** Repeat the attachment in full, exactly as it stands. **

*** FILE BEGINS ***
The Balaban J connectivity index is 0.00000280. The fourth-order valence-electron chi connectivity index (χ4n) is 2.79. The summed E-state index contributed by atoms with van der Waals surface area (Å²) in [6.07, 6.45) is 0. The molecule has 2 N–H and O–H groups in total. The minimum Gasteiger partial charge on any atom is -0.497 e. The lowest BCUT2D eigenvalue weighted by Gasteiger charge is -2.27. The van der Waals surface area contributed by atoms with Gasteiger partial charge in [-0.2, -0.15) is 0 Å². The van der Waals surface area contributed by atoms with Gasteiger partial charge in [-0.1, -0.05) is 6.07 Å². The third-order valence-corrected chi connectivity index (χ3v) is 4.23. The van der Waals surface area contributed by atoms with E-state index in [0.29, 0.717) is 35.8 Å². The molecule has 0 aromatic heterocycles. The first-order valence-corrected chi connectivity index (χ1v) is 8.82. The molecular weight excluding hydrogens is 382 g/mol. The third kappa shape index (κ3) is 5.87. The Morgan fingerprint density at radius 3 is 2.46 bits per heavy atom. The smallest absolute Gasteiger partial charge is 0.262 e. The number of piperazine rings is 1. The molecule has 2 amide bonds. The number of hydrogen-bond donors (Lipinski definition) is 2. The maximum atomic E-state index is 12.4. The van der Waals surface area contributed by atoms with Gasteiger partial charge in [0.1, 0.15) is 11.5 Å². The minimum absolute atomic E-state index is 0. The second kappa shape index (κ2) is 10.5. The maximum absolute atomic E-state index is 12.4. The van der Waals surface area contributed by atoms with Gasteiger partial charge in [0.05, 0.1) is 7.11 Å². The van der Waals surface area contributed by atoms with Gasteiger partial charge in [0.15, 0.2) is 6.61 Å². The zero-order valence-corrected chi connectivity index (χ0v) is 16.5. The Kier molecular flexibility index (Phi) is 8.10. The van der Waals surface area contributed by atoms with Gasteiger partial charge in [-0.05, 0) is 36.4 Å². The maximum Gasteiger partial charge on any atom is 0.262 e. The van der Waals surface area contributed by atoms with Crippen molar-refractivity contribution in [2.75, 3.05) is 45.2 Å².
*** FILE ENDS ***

The Balaban J connectivity index is 0.00000280. The fourth-order valence-electron chi connectivity index (χ4n) is 2.79. The summed E-state index contributed by atoms with van der Waals surface area (Å²) in [6.07, 6.45) is 0. The molecule has 2 N–H and O–H groups in total. The minimum Gasteiger partial charge on any atom is -0.497 e. The lowest BCUT2D eigenvalue weighted by Gasteiger charge is -2.27. The van der Waals surface area contributed by atoms with Gasteiger partial charge in [-0.2, -0.15) is 0 Å². The van der Waals surface area contributed by atoms with Gasteiger partial charge in [-0.1, -0.05) is 6.07 Å². The third-order valence-corrected chi connectivity index (χ3v) is 4.23. The van der Waals surface area contributed by atoms with E-state index in [0.29, 0.717) is 35.8 Å². The molecule has 0 aromatic heterocycles. The first-order valence-corrected chi connectivity index (χ1v) is 8.82. The molecular weight excluding hydrogens is 382 g/mol. The third kappa shape index (κ3) is 5.87. The Morgan fingerprint density at radius 3 is 2.46 bits per heavy atom. The smallest absolute Gasteiger partial charge is 0.262 e. The number of piperazine rings is 1. The molecule has 2 amide bonds. The number of hydrogen-bond donors (Lipinski definition) is 2. The maximum atomic E-state index is 12.4. The van der Waals surface area contributed by atoms with Gasteiger partial charge in [0.1, 0.15) is 11.5 Å². The minimum absolute atomic E-state index is 0. The second kappa shape index (κ2) is 10.5. The maximum absolute atomic E-state index is 12.4. The van der Waals surface area contributed by atoms with Gasteiger partial charge in [0.05, 0.1) is 7.11 Å². The van der Waals surface area contributed by atoms with Gasteiger partial charge in [0.15, 0.2) is 6.61 Å². The zero-order valence-corrected chi connectivity index (χ0v) is 16.5. The Kier molecular flexibility index (Phi) is 8.10. The van der Waals surface area contributed by atoms with Gasteiger partial charge in [-0.05, 0) is 36.4 Å². The maximum Gasteiger partial charge on any atom is 0.262 e. The van der Waals surface area contributed by atoms with Crippen molar-refractivity contribution in [2.75, 3.05) is 45.2 Å².